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Elliott Daingerfield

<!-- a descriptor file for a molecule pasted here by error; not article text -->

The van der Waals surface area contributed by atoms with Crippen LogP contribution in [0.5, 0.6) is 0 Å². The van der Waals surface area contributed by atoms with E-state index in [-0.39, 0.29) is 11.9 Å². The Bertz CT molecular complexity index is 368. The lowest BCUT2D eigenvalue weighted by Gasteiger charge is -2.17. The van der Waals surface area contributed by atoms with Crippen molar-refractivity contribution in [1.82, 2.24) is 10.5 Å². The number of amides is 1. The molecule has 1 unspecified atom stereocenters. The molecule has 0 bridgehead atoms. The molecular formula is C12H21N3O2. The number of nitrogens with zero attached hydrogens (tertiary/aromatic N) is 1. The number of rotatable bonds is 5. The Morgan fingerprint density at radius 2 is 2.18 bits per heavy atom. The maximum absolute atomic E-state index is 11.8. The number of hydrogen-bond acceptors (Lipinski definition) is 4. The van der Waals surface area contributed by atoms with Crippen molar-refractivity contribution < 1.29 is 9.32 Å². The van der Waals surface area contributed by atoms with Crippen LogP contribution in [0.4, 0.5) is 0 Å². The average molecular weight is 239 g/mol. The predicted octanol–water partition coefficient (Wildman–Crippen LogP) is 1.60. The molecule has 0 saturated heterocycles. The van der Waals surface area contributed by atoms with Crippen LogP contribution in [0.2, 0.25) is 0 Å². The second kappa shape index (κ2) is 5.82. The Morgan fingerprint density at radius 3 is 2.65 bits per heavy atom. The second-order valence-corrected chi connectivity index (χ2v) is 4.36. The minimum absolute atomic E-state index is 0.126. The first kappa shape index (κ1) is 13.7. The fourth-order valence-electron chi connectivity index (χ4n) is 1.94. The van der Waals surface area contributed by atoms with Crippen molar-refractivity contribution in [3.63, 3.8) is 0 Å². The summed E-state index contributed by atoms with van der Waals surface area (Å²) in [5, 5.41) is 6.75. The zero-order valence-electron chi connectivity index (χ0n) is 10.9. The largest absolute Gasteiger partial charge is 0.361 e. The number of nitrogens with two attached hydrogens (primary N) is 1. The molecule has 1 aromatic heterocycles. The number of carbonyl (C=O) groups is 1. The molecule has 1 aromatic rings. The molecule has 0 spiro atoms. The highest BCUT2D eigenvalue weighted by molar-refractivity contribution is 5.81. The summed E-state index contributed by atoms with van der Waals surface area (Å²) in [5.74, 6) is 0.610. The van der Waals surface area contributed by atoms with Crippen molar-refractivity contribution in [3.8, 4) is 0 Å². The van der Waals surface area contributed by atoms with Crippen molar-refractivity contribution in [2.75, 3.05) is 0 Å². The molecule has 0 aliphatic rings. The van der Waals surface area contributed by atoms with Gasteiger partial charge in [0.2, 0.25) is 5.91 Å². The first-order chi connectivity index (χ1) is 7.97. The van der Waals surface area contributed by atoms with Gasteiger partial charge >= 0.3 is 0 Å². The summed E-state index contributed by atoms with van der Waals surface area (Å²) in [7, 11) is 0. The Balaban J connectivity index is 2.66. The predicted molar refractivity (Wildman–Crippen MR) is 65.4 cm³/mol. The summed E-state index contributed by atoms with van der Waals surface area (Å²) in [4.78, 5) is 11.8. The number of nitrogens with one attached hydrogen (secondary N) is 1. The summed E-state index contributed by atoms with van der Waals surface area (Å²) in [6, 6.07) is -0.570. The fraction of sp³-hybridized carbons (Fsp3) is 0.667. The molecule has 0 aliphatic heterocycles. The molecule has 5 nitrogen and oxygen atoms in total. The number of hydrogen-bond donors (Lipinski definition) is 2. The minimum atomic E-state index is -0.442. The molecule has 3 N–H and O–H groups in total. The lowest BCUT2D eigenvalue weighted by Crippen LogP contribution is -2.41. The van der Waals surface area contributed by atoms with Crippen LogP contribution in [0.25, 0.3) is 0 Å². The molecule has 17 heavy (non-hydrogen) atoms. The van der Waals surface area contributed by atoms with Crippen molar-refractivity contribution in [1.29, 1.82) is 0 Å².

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Painter. Also a poet and art writer. Dedicated to revealing spiritual truths through art, he aspired to this goal in disparate subjects, including landscapes, mysterious figural allegories, and still lifes. Stylistically, too, his work shows considerable variety, ranging from relatively straightforward, romantically tinged description to imaginative fantasy. Particularly in his late, memory-laden landscapes, he achieved richly expressive brushwork, often heavily scumbled and luxuriantly hued. A leading spokesman for contemporary tonalist and romantic painting, Daingerfield published monographs on George Inness (1911) and Ralph Blakelock (1914), as well as many articles. Born in Harper's Ferry, Virginia (now West Virginia), he grew up in Fayetteville, North Carolina. After preliminary art studies in the South, in 1880 he arrived in New York. He worked with figure painter Walter Satterlee (1844–1908), studied intermittently at the Art Students League, and became acquainted with Inness. He did not pursue rigorous formal training, however, and until 1897 did not visit Europe. Grounded in admiration for the Barbizon approach and for Inness's work, his painting of the 1880s focused on rural genre, which elicited comparisons with Jean-François Millet's French peasant subjects, along with landscape, a preoccupation throughout his career. From 1886 many views reflect the topography of North Carolina's scenic Blue Ridge Mountains around Blowing Rock, where he subsequently maintained a home. During the 1890s he painted religious subjects and began to create mysterious visions, suggesting the appeal of symbolism. In late 1910 the first of several visits to the Grand Canyon initiated a series of expressive interpretations of the area's dramatic scenery, as well as symbolic inventions incorporating figural elements. Also in the 1910s and into the early 1920s, he continued to paint intimate views, such as the glowingly poetic Sunset Glory (also known as Carolina Sunlight; Morris Museum of Art, Augusta, Georgia, c. 1915). In its free brushwork, ornamental patterning, and luminous glow, it intensifies the mystical power of Inness's late landscapes. A second trip abroad, in 1924, produced a number of scenes inspired by Venetian motifs. The following year, his health began to fail, curtailing his ability to paint. He died in his New York studio. Figurative sculptor Marjorie Daingerfield (1900–1977), his daughter, worked in marble and bronze. Born in New York, she trained there at Solon Borglum's school and the Grand Central School of Art. She became the wife of J. Louis Lundean.

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